Facebook is allowing Spanish-language misinformation and hate speech to stir up resentment toward migrants passing through Mexican communities on their way to the U.S., making their journey even more perilous, according to a new Tech Transparency (TTP) investigation.
TTP identified two Facebook groups—with the same moderator—generating a steady stream of content targeting migrants in Mexico. The moderator has spread baseless rumors that Venezuela is sending criminals into Mexico, suggested without evidence that migrants are stealing pensions from Mexican citizens, and referred to migrants as “garbage” and “invaders.”
TTP found posts in other Mexican groups spreading memes that falsely blame the billionaire philanthropist George Soros for organizing migrant caravans from Central America and making unsupported claims that Haitians are bringing drugs and lewd behavior into Mexico.
Some of these posts appear to violate Facebook parent company Meta’s policies on hate speech. They also threaten to spark real-world violence against migrants, who are already subject to dangerous conditions in Mexico.
This is not just a hypothetical concern. In 2018, social media-fueled misinformation targeted a migrant caravan headed to Tijuana, Mexico, alleging that the migrants were hostile to Mexican citizens and police. The campaign culminated in a violent confrontation between residents and caravan members in Tijuana.
TTP has done a deep examination of social media’s impact on migrants this year, documenting how Facebook and other tech platforms spread misinformation to migrants traveling north, give human smugglers creative ways to reach customers, and perpetuate online scams that promise migrants easy visas and employment.
Our latest research shows how misinformation can also seek to inflame local communities along the key migration routes—and create an atmosphere of suspicion and hostility for vulnerable populations passing through Mexico.
TTP found that a Facebook user who served as a moderator of two groups—“NO MIGRANTES ILEGALES EN MÉXICO” (“NO ILLEGAL MIGRANTS IN MEXICO”) and “Chiapanecos y Mexicanos contra la Invasión de México” (Chiapans and Mexicans against the Invasion of Mexico)— has pumped out a substantial amount of Spanish-language misinformation about migrants.
For example, the moderator claimed in a Sept. 29 post that the government of Venezuelan President Nicolas Maduro is sending criminals across Mexico to the U.S. The post links to a Venezuelan article with the headline, “Régimen de Maduro vacía prisiones y envía a criminales violentos a la frontera de EEUU” (“Maduro regime empties prisons and sends violent criminals to the U.S. border”). But it’s based on a debunked story from Breitbart, the far-right U.S. news site, which alleges that a Department of Homeland Security report instructed U.S. border patrol agents to stay vigilant for recently released Venezuelan inmates. PolitiFact, the fact-checking nonprofit, found no evidence to support Breitbart’s claim.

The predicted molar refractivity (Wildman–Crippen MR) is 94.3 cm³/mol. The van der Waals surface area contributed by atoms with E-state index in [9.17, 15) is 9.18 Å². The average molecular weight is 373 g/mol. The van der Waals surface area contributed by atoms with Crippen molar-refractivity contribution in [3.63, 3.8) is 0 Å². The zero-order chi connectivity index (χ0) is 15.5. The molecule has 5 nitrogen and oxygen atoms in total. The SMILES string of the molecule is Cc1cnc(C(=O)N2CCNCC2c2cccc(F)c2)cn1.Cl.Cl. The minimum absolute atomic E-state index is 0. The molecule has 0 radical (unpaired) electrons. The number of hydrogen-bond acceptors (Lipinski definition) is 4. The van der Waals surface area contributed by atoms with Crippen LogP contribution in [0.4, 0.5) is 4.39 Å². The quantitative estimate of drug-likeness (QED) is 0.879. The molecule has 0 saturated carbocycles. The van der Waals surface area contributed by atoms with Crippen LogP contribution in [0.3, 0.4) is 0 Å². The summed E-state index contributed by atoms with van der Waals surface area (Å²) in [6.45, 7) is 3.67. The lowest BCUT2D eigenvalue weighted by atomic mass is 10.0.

On Sept. 26, the moderator appeared to inflate the number of migrants crossing the treacherous Darien Gap from Colombia to Panama. The post claimed that 100,000 Venezuelan migrants were crossing the Darien Gap “right now.” But that doesn’t align with official statistics about the number of people crossing the gap. The government of Panama has said 151,582 migrants crossed the Darien Gap between January and September 2022. It’s unlikely that two-thirds of that number made the crossing all at one time.
(Human Rights Watch said more than 107,000 Venezuelan migrants have crossed the Darien Gap over the course of a nine-month period from January to September 2022.)
The moderator also claimed, without evidence, that migrants—which he called “foreign invaders”—were collecting pensions meant for Mexican seniors. One commenter on the post called the migrants “parasites.”
Facebook says it is committed to fighting false news on its platform, but it’s unclear if it would consider the above examples as violations worthy of removal. According to Facebook policy, the company takes down misinformation that is “likely to directly contribute to a risk of imminent violence or physical harm to people.” But there is no explanation of how Facebook determines this risk.